Lagos – Some stakeholders in international athletics have condemned a recent call for “urgent’’ investigation of allegations of covering doping made against the International Association of Athletics Federation (IAAF) by some international sports media based in Germany and England.
The allegations no doubt were aimed at tarnishing the image of the outgoing IAAF President, Lamine Diack, whose outstanding
performance in office could position him to influence who could emerge as the next president of the body.
Apparently, the recent attack is because an earlier attack over the finances of the body could not stand the test of time.
Even, his son, Papa Massata Diack, who was retained as marketing consultant (Emerging Markets) had also risen to stoutly defend
himself against festering allegations of wrongdoing levelled against him.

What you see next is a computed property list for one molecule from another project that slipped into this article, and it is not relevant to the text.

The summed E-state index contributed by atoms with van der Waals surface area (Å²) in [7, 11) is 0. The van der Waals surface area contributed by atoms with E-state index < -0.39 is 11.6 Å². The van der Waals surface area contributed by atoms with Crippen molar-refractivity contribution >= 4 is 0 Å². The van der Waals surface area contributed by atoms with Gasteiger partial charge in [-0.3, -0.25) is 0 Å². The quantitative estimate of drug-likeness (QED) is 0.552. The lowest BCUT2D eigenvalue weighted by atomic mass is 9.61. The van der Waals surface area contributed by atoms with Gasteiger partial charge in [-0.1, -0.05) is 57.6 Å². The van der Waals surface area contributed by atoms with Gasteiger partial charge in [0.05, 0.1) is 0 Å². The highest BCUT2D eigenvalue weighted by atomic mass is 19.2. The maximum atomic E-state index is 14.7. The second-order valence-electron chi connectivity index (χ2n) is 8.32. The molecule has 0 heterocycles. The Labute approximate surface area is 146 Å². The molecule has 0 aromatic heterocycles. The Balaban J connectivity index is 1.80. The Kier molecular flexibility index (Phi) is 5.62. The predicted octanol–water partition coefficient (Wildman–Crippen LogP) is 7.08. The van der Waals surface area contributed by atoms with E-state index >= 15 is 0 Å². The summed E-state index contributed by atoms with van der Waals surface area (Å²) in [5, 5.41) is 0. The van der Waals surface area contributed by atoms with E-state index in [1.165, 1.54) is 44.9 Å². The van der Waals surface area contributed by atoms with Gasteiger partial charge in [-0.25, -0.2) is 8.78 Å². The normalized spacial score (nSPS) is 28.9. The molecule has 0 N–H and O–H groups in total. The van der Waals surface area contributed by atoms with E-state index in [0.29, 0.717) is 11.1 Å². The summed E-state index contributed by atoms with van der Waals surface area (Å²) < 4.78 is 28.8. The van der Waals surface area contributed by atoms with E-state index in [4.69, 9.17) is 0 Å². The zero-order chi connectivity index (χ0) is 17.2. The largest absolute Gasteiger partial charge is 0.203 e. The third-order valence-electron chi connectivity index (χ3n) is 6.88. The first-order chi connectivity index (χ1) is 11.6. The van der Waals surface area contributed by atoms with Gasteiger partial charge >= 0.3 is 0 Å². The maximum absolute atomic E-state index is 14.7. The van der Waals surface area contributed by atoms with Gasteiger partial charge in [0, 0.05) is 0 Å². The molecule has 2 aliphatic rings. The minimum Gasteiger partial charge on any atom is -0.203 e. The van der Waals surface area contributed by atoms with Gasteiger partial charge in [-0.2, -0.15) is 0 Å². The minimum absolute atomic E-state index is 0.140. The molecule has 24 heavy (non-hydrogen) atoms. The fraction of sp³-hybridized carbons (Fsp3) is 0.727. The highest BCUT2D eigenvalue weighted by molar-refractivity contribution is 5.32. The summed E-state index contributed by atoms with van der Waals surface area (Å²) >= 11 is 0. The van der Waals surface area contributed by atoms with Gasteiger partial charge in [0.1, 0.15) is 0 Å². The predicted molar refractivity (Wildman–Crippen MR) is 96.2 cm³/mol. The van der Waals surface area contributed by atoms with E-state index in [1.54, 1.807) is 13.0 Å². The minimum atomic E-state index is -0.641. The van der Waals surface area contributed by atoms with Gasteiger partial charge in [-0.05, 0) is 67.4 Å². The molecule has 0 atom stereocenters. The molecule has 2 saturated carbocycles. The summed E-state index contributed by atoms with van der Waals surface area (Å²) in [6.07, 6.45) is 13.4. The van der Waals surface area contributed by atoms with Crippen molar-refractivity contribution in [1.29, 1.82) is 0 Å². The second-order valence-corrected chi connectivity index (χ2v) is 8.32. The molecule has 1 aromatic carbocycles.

The Confederation of African Athletics (CAA) in solidarity with the IAAF on Sunday through Abdou Kalkaba, its President, issued a statement on Sunday criticising those media seeking to create sensation by accusing the IAAF of doping allegation cover up.
The statement said the CAA was completely in agreement with the IAAF in condemning what the confederation referred to as “trial by the media at which they illegally obtained blood samples via the Athletes Biological Passport (ABP) from its database’’.
It said also that they had engaged some two Australian experts who carried out the analysis based on which they aimed to discredit IAAF.
The statement noted that the media in question had written the articles to create sensation and misrepresent facts.
“The fact is that the ABP is not made up of the results of anti-doping tests.
“It is a system for following up athletes’ blood profiles over many months and years and the objective is to identify the normal characteristics of athletes and to make sure they remain in those boundaries.
“If the trend of the individual athlete over months is not maintained, this will then lead to official tests by WADA-accredited
laboratories that have the strictest controls to ensure accuracy and no false results.